"And though we had plenty of money, there was nothing our money could buy;
    The Gods of the Copybook Headings said "If you don't work, you die."

  • Zeb||

    The purpose of government is not to give people nice jobs, it is to govern (or something).
    Even if you believe that government should be providing schools, medicare, etc, the point of public schools isn't to give teachers nice jobs, it is to educate the students. How many jobs are lost or created by any particular policy should not be given any consideration. Figure out what government should be doing (if anything) and do it in the most efficient way possible. That is all that should be considered, no matter what you think the proper scope of government is.

  • Scruffy Nerfherder||

    Government is equivalent to business overhead. Some of it is necessary, it produces no returns, and it never wants to be cut.

  • ||

    But, but, MULTIPLIER EFFECT! DERP!

  • Sean Healy||

    Can we just go back to killing the Nazis? That worked!

  • J_L_B||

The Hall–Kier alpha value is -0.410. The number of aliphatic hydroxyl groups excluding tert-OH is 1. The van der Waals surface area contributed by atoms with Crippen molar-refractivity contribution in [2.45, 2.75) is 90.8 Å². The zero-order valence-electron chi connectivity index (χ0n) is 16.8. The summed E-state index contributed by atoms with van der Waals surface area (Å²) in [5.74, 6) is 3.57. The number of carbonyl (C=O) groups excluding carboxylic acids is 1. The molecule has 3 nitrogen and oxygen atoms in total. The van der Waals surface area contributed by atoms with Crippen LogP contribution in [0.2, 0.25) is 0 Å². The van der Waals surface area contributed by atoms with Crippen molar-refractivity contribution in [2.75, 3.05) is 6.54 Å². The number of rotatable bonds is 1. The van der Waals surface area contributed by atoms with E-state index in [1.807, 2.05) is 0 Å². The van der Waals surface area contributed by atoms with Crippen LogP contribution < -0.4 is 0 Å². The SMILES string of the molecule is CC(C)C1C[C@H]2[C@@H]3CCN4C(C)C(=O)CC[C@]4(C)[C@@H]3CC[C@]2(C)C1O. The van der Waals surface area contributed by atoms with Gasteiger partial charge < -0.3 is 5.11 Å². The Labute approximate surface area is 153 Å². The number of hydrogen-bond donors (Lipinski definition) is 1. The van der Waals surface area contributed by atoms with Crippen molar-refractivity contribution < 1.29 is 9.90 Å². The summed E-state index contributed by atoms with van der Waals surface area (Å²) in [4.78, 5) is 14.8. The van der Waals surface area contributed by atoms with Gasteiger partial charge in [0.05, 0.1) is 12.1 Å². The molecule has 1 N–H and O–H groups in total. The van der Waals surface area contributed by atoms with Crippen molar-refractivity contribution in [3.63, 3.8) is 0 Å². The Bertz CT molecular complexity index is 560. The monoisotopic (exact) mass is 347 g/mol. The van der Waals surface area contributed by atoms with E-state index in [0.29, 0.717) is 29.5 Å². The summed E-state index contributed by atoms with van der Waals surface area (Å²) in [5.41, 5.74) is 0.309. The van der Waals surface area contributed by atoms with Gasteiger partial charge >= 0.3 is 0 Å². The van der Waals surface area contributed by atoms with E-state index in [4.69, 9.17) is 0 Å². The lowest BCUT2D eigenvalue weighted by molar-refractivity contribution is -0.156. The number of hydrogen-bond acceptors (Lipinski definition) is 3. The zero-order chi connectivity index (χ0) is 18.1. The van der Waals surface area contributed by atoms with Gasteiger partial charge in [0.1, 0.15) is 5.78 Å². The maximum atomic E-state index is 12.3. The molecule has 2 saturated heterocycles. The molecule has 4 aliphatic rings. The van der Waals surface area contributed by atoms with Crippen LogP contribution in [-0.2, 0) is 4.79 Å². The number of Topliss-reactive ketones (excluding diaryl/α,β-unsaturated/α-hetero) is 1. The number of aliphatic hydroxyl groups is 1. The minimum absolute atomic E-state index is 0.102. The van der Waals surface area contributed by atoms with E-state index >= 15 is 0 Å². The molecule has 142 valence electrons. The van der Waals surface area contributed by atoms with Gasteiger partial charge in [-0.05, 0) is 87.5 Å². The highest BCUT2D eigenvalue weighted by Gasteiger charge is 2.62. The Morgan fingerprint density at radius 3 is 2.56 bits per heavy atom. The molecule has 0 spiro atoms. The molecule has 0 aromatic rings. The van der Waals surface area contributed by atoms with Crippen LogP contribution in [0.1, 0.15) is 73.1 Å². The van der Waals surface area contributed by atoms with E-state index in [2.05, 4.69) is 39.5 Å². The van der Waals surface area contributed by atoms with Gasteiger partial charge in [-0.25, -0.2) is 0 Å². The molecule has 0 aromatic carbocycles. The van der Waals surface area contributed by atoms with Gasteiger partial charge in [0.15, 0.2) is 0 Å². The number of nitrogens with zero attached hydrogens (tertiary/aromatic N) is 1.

The left justifies high taxes by proclaiming them the only way to save the middle class. The implication being that, absent subsidies from the wealthy, the middle class is not and never was capable of maintaining a decent standard of living. It is a perfect fit with the snobbish leftist belief of the unwashed masses starving if not for their betters, but it also requires the left to concede that the only ones capable of ensuring our continued prosperity are those evil rich. What a dilemma for them.

  • Tony||

    Not quite. The only reason anyone is talking about tax hikes is because the Republicans are insisting on austerity policy. Austerity policy means cut spending and hike taxes and always has.